*I *= *m*_{1}*r*_{1} ^{2}+ *m*_{2}*r*_{2} ^{2}+ *m*_{3}*r*_{3} ^{2}+ L = Σ*m**r ^{2}*

where the symbol S (Greek capital letter *sigma*) means “sum of ” as be- fore. The farther a particle is from the axis of rotation, the more it con- tributes to the moment of inertia. The units of *I *are kg · m2 and slug · ft2. Some examples of moments of inertia of bodies of mass *M *are shown in Figure 7-3.

__Torque__

The *torque *t (Greek letter *tau*) exerted by a force on a body is a measure of its effectiveness in turning the body about a certain pivot point. The *moment arm *of a force **F **about a pivot point *O *is the perpendicular distance *L *between the line of action of the force and

*O *(Figure 7-4). The torque τ exerted by the force about *O *has the magnitude

**Figure 7-4 **Four directions along which a force **F **can be applied to a wrench. In (*a*) the moment arm *L *is longest, hence the torque t = *FL *is a maximum. In (*d *) the line of action of **F **passes through the pivot *O*, so *L *= 0 and t = 0.

The torque exerted by a force is also known as the *moment *of the force. A force whose line of action passes through *O *produces no torque about *O *because its moment arm is zero.

Torque plays the same role in rotational motion that force plays in linear motion. A net force *F *acting on a body of mass *m *causes it to un- dergo the linear acceleration *a *in accordance with Newton’s second law of motion *F *= *ma*. Similarly, a net torque t acting on a body of moment of inertia *I *causes it to undergo the angular acceleration a (in rad/s2) in accordance with the formula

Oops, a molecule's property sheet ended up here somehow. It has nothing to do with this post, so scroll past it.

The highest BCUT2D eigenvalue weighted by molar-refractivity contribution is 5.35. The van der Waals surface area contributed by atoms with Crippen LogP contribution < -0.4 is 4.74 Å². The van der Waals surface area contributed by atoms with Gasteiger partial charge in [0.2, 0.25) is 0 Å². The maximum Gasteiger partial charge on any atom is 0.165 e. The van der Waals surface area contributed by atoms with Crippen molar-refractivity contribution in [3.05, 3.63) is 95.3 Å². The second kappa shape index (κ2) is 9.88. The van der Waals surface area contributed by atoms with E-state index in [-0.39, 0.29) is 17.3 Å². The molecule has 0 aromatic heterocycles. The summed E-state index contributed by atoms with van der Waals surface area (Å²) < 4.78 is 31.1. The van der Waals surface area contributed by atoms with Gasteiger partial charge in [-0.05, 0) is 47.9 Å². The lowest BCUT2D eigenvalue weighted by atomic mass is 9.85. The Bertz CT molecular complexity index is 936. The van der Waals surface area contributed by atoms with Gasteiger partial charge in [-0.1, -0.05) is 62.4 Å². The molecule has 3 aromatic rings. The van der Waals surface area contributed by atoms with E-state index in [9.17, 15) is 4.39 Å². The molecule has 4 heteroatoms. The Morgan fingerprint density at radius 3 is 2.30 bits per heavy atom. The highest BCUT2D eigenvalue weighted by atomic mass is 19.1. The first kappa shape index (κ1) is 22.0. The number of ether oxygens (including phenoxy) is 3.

*t *= *I**a*

Torque= (moment of inertia) (angular acceleration)

__Remember__

__Remember__

###### In the SI system, the unit of torque is newton · meter (N·m); in the British system, it is the pound · foot (lb·ft).

__Rotational Energy and Work__

The kinetic energy of a body of moment of inertia *I *whose angular ve- locity is w (in rad/s) is

*KE *=( 1/2 )*Iω*^{2}

Kinetic energy =( 1/2 )(moment of inertia) (angular velocity)^{2}

The work done by a constant torque τ that acts on a body while it experiences the angular displacement θ rad is

*W *= *π ω*

Work= (torque) (angular displacement)

The rate at which work is being done when a torque τ acts on a body that rotates at the constant angular velocity w (rad/s) is

*P *= π*ω*

Power= (torque) (angular velocity)

__Angular Momentum__

The equivalent of linear momentum in rotational motion is *angular momentum*. The angular momentum **L **of a rotating body has the magnitude

*L *= *I**ω*

Angular momentum = (moment of inertia) (angular velocity)

The greater the angular momentum of a spinning object, such as a top, the greater its tendency to spin.

Like linear momentum, angular momentum is a vector quantity with direction as well as magnitude. The direction of the angular momentum of a rotating body is given by the right-hand rule (Figure 7-5):

Figure 7-5

When the ﬁngers of the right hand are curled in the direction of rotation, the thumb points in the direction of **L**.

According to the principle of *conservation of angular momentum*, the total angular momentum of a system of bodies remains constant in the absence of a net torque regardless of what happens within the system. Be- cause angular momentum is a vector quantity, its conservation implies that the direction of the axis of rotation tends to remain unchanged.

Table 7.1 compares linear and angular quantities.